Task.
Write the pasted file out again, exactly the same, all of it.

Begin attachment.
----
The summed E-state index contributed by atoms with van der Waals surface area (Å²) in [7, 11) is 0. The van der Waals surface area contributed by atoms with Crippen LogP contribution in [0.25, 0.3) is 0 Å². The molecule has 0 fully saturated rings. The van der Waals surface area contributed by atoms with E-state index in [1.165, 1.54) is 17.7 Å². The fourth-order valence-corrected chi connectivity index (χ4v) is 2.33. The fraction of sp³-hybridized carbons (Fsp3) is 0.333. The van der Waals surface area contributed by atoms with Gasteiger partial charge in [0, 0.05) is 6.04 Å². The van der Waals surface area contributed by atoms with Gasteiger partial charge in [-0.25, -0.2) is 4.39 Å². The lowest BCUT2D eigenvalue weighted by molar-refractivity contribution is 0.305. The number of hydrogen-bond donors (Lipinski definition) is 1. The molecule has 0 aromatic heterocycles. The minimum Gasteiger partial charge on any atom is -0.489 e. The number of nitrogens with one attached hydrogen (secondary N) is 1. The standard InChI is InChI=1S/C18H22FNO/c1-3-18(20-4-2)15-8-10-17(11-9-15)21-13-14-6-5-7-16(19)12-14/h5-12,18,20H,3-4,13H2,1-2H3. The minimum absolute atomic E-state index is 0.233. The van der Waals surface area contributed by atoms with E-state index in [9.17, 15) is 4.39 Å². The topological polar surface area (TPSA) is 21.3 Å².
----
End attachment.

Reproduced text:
The summed E-state index contributed by atoms with van der Waals surface area (Å²) in [7, 11) is 0. The van der Waals surface area contributed by atoms with Crippen LogP contribution in [0.25, 0.3) is 0 Å². The molecule has 0 fully saturated rings. The van der Waals surface area contributed by atoms with E-state index in [1.165, 1.54) is 17.7 Å². The fourth-order valence-corrected chi connectivity index (χ4v) is 2.33. The fraction of sp³-hybridized carbons (Fsp3) is 0.333. The van der Waals surface area contributed by atoms with Gasteiger partial charge in [0, 0.05) is 6.04 Å². The van der Waals surface area contributed by atoms with Gasteiger partial charge in [-0.25, -0.2) is 4.39 Å². The lowest BCUT2D eigenvalue weighted by molar-refractivity contribution is 0.305. The number of hydrogen-bond donors (Lipinski definition) is 1. The molecule has 0 aromatic heterocycles. The minimum Gasteiger partial charge on any atom is -0.489 e. The number of nitrogens with one attached hydrogen (secondary N) is 1. The standard InChI is InChI=1S/C18H22FNO/c1-3-18(20-4-2)15-8-10-17(11-9-15)21-13-14-6-5-7-16(19)12-14/h5-12,18,20H,3-4,13H2,1-2H3. The minimum absolute atomic E-state index is 0.233. The van der Waals surface area contributed by atoms with E-state index in [9.17, 15) is 4.39 Å². The topological polar surface area (TPSA) is 21.3 Å².